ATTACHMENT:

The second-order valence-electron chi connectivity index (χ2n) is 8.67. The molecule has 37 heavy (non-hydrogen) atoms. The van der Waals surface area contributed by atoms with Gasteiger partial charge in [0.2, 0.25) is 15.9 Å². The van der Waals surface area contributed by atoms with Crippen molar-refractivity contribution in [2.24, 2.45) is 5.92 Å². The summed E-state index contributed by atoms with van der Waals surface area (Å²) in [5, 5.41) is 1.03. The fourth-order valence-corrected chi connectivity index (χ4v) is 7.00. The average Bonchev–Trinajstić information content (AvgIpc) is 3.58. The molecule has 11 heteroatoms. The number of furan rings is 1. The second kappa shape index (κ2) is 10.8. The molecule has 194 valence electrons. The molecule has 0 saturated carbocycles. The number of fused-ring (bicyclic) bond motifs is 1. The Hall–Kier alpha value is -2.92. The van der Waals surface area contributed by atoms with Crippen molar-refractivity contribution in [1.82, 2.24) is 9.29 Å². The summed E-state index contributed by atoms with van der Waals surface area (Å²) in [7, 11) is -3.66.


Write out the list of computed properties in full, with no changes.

The second-order valence-electron chi connectivity index (χ2n) is 8.67. The molecule has 37 heavy (non-hydrogen) atoms. The van der Waals surface area contributed by atoms with Gasteiger partial charge in [0.2, 0.25) is 15.9 Å². The van der Waals surface area contributed by atoms with Crippen molar-refractivity contribution in [2.24, 2.45) is 5.92 Å². The summed E-state index contributed by atoms with van der Waals surface area (Å²) in [5, 5.41) is 1.03. The fourth-order valence-corrected chi connectivity index (χ4v) is 7.00. The average Bonchev–Trinajstić information content (AvgIpc) is 3.58. The molecule has 11 heteroatoms. The number of furan rings is 1. The second kappa shape index (κ2) is 10.8. The molecule has 194 valence electrons. The molecule has 0 saturated carbocycles. The number of fused-ring (bicyclic) bond motifs is 1. The Hall–Kier alpha value is -2.92. The van der Waals surface area contributed by atoms with Crippen molar-refractivity contribution in [1.82, 2.24) is 9.29 Å². The summed E-state index contributed by atoms with van der Waals surface area (Å²) in [7, 11) is -3.66.